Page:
4: Reward, Don’t Punish

I am a huge fan of positive reinforcement. When I was younger I had a serious problem with the microwave. I would heat up soup and leave the splatters all over the microwave. I don’t know how many times my mom told me to wipe up the microwave, and yet I continued to not clean up after myself.  I actually started to clean the microwave when my mom started to thank people in the house who did little things to make her life easier.  This made me want to be thanked as well, thus encouraging me to start on a new routine.

It sucks to only here about what you do not do, thanking your kids or saying ‘good job’ verbally or with a quarter is great incentive to keep following the rules.

If you liked this article you might also like…

Radical Family Workbook

Human Lie Detection and Body Language 101

Rules that Stick

Tags: Rules, To stop nagging, Actions speak louder than words, Explain, Reward, Write down, Interaction, Advice

If you liked this article get more Radical Parenting in our new book: Do I Get My Allowance Before or After I’m Grounded?

Tags: , , , , ,

  • http://wipeyournoseonthecouchandyougettositonthefloor.com Daddy

    I’m Daddy. THAT’S why I get the big piece of chicken! And that’s why I “nosh” anytime I damn well please!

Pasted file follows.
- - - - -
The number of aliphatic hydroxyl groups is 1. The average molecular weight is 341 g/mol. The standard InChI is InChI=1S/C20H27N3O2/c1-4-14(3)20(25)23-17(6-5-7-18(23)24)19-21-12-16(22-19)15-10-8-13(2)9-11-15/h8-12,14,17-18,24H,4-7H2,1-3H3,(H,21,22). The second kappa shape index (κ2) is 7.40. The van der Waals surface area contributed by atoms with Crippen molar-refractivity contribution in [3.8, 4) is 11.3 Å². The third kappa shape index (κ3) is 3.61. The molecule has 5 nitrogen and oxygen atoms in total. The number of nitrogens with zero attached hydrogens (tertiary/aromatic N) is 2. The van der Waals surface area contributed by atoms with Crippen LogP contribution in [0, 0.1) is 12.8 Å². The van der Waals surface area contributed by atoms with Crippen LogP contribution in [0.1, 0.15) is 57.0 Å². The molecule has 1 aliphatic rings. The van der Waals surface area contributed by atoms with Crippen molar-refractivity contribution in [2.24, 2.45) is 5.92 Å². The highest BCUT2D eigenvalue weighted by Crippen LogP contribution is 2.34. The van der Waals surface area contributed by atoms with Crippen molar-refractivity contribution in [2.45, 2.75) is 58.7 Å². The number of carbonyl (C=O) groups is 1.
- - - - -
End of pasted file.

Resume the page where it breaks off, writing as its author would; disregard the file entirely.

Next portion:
You buy the groceries?! You get to tell me how to eat! (Same goes for Mommy by the way.)

    Sheesh. Grow a pair.

    (Now if this were a list for the maid! I get your point – totally! She needs a list. Big time!)

    It’s called consequences folks. Johnny and Suzy won’t be forgetting “the list” when they lose xbox or their cellphone for a week cause they forgot they weren’t supposed to wipe their nose on the living room sofa!

    “You make good choices and you make bad choices. And each has a “consequence”.

    If your list describing what is right and wrong – is so long – it has to be written down “you” have a problem.

    This sounds like a man/woman mars/venus thing. Women want to talk about and explain things 6 times before they feel comfortable. Men find solutions – agree to them once – and enforce the consequences on the first failure to do so.

    I think the female approach works good for girls. (I guess cause I don’t have one. But girls just seem to have their appropriate behavior down from birth.) But this works terribly for boys. As my household can attest.

    Have you ever seen a kid lose TV or the xbox? Even for the evening? You’d think they were being beaten with a coat hanger. Who needs to spank for christ sake?!

    ****Your list should be common sense right and wrong behavior that is appropriate in your home. And the consequence for failing to abide by it should be sufficient enough that memory lapse is not an option.****

    I’ll bet you five bucks she has boys. And can’t figure out why they won’t follow her rules. That she describes in detail. And then warns them about their consequences anywhere from 5 to 20 times before enforcing them.

    She’s been conned by boys that have convinced her “they forgot”. They won’t “forgot” when their friends are all playing the game the of the year and they’re playing tiddly winks with Mom! :) Trust me.

  • Thomas

    Really nice list! Good ideas for helping household rules stick. I’ll definitely try a few out.

  • M.E.

    I think Daddy misattributes the “male” and “female” — what he means is “authoritarian” (well, he did reply here as Daddy; of course he’s gonna embrace a more authoritarian style) vs. something more flexible. Not all men are authoritarian.